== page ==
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I'm trying to understand the following piece of code:

lock_server::lock_server(class rsm *_rsm)
{
//code
}

I know that this is the constructor for the class, but I don't understand its argument. I'm guessing that this is a pointer (with name _rsm) that points to a class? Does that make sense? Where can I find documentation about this?

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it's just a pointer, only this time to a class rms. The class keyword is to enlighten the reader, but can be omitted. –  dmaij Dec 4 '12 at 15:55
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4 Answers

up vote 1 down vote accepted

The keyword class before the term rsm is not necessary in C++ (unlike in C where you must specify the word struct).

However that doesn't mean it is forbidden and whoever wrote that felt it was good style, albeit it's intuitive that rsm is a type of some sort (not necessarily a class, could be a typedef to a class)

The purpose of that constructor is to construct an object of type lock_server with a pointer to a modifiable rsm object. My guess is that rsm has some kind of lock method which will be called from the constructor, and an unlock method which will be called from the destructor.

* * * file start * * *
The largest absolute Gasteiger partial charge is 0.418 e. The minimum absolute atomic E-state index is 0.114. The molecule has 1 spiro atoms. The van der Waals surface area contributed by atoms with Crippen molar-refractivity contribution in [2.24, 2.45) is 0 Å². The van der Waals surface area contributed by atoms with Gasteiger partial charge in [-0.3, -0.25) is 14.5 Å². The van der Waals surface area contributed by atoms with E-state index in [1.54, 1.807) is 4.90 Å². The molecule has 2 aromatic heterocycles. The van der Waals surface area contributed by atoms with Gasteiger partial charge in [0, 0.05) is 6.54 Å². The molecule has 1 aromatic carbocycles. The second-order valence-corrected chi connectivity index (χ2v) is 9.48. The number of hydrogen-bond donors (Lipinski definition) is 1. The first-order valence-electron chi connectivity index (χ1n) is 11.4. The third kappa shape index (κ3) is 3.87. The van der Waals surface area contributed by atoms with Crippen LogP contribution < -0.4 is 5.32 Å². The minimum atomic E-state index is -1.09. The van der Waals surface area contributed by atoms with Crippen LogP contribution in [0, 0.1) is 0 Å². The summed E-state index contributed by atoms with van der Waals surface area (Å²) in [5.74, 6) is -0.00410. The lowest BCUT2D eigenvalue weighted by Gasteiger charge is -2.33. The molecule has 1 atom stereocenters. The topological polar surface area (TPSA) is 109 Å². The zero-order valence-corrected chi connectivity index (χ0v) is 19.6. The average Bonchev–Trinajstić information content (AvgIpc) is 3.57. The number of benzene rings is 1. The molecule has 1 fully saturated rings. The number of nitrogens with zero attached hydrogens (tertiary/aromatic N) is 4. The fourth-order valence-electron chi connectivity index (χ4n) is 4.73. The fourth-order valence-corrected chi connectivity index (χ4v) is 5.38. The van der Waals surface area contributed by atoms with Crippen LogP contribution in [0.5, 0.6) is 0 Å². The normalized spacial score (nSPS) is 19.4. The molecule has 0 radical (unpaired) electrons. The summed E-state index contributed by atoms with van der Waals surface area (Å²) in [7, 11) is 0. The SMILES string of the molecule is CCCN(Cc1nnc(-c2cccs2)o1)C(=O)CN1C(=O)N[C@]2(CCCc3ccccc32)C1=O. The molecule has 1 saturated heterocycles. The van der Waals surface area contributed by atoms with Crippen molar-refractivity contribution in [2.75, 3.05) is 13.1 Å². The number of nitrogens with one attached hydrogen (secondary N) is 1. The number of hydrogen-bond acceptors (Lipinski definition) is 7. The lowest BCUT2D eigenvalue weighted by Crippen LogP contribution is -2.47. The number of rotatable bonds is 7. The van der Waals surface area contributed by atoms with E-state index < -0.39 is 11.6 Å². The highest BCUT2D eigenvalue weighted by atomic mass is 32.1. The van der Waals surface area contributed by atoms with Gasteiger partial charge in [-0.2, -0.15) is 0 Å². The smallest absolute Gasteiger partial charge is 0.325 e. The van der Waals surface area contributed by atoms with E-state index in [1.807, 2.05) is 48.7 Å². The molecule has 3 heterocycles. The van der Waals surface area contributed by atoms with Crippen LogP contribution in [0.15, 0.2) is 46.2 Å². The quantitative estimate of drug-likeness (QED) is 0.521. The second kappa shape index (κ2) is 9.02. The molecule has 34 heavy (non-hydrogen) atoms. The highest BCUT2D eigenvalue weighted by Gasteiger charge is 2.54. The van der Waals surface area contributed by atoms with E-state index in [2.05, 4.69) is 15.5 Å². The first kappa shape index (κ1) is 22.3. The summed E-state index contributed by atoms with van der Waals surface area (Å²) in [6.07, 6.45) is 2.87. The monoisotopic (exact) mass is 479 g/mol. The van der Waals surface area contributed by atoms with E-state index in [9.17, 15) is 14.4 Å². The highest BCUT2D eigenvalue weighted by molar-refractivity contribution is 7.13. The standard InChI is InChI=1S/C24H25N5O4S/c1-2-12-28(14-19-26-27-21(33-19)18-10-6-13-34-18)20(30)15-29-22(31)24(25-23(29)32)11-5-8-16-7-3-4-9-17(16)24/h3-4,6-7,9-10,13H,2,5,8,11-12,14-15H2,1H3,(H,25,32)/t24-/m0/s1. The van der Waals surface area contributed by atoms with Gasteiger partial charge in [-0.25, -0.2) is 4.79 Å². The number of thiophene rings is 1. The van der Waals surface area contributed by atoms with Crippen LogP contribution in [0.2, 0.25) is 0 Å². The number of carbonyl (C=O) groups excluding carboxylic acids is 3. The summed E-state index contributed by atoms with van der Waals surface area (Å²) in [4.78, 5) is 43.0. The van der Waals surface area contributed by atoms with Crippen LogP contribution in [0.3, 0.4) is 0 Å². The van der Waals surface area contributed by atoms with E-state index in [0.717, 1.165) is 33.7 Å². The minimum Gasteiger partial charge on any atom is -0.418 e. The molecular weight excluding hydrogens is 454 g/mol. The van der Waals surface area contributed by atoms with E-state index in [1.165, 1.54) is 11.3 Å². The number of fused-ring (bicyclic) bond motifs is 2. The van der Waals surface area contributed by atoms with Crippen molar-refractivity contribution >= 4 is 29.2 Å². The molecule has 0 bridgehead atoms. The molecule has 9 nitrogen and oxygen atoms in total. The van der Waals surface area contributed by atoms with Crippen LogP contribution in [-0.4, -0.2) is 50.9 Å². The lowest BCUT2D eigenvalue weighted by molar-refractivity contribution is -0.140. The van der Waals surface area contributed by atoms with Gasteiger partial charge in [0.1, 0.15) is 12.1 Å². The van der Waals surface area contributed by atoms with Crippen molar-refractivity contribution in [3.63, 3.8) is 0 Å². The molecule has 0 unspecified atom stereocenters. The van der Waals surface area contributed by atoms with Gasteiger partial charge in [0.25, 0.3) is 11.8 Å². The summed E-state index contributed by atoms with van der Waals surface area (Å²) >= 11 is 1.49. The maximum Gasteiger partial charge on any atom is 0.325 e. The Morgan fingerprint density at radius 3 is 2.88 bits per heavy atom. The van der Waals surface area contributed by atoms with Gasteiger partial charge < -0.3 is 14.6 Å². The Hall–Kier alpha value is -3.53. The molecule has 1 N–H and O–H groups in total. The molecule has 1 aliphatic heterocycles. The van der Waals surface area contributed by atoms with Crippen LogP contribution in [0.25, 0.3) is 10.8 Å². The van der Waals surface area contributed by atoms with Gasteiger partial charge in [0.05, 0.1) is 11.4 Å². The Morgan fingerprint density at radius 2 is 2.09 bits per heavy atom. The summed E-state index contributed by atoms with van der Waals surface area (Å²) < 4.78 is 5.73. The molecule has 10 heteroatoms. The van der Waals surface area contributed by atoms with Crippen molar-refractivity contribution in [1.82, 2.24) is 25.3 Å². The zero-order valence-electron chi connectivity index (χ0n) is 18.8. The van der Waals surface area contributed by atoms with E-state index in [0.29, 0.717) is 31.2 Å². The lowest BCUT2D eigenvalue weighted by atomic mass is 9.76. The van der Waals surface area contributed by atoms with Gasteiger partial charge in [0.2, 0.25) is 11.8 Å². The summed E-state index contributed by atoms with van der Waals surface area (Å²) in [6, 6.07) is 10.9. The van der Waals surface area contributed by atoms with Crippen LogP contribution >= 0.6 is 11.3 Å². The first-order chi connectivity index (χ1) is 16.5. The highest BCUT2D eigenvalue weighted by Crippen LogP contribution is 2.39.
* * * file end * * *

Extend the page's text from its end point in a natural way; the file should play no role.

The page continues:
The purpose of the lock_server class is to implement what is called RAII: a stupid acronym but in real life it means automated resource management - when the object leaves scope the destructor kicks in which releases the resource it is holding, in this case a lock to the rsm object.

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Thanks for the extensive answer! Your guess is a bit off (lock_server is actually a RPC-exposed map of mutexes), but, reading up on it, RAII seems to be an interesting technique –  goncalopp Dec 4 '12 at 20:55
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class or struct keywords are optional in C++ when specifying a type, and usually omitted.

That is, the following functions have an equivalent signature:

class mytype { ... };

void f(mytype* data);       // compiler "understands" that mytype is a class
void g(class mytype* data);
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It is known as an elaborated type specifier. –  Joseph Mansfield Dec 4 '12 at 15:56
1  
very very usually omitted. –  Rodrigo Gurgel Dec 4 '12 at 16:00
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If the class in question wasn't declared beforehand, you have to include the word class.

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It is a pointer, to an object of class rsm.

The keyword class is optional, as long as the class rsm was previously defined/declared.

However, if the class wasn't previously declared at the point in the source, the class keyword is necessary. In this case the rsm declared as an incomplete class type.

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